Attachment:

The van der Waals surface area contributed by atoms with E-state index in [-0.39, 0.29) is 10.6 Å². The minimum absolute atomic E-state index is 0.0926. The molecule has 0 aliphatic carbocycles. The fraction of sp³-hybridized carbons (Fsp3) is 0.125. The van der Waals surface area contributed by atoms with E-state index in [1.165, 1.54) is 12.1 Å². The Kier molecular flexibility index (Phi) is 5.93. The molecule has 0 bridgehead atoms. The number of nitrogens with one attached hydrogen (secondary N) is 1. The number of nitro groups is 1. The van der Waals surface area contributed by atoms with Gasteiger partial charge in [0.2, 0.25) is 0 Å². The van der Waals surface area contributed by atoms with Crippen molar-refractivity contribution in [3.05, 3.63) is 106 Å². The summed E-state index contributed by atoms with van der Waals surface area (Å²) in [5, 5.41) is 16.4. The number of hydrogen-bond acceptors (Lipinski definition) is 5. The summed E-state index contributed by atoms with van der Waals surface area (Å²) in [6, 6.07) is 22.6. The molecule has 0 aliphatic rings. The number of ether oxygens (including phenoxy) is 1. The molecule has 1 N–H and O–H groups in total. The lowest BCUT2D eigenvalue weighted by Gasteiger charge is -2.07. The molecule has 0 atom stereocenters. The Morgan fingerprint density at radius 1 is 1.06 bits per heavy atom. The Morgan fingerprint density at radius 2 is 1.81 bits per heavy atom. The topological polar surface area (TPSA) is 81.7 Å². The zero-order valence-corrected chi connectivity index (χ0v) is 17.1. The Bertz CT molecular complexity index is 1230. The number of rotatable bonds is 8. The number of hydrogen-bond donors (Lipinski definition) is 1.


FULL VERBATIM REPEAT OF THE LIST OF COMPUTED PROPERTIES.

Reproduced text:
The van der Waals surface area contributed by atoms with E-state index in [-0.39, 0.29) is 10.6 Å². The minimum absolute atomic E-state index is 0.0926. The molecule has 0 aliphatic carbocycles. The fraction of sp³-hybridized carbons (Fsp3) is 0.125. The van der Waals surface area contributed by atoms with E-state index in [1.165, 1.54) is 12.1 Å². The Kier molecular flexibility index (Phi) is 5.93. The molecule has 0 bridgehead atoms. The number of nitrogens with one attached hydrogen (secondary N) is 1. The number of nitro groups is 1. The van der Waals surface area contributed by atoms with Gasteiger partial charge in [0.2, 0.25) is 0 Å². The van der Waals surface area contributed by atoms with Crippen molar-refractivity contribution in [3.05, 3.63) is 106 Å². The summed E-state index contributed by atoms with van der Waals surface area (Å²) in [5, 5.41) is 16.4. The number of hydrogen-bond acceptors (Lipinski definition) is 5. The summed E-state index contributed by atoms with van der Waals surface area (Å²) in [6, 6.07) is 22.6. The molecule has 0 aliphatic rings. The number of ether oxygens (including phenoxy) is 1. The molecule has 1 N–H and O–H groups in total. The lowest BCUT2D eigenvalue weighted by Gasteiger charge is -2.07. The molecule has 0 atom stereocenters. The Morgan fingerprint density at radius 1 is 1.06 bits per heavy atom. The Morgan fingerprint density at radius 2 is 1.81 bits per heavy atom. The topological polar surface area (TPSA) is 81.7 Å². The zero-order valence-corrected chi connectivity index (χ0v) is 17.1. The Bertz CT molecular complexity index is 1230. The number of rotatable bonds is 8. The number of hydrogen-bond donors (Lipinski definition) is 1.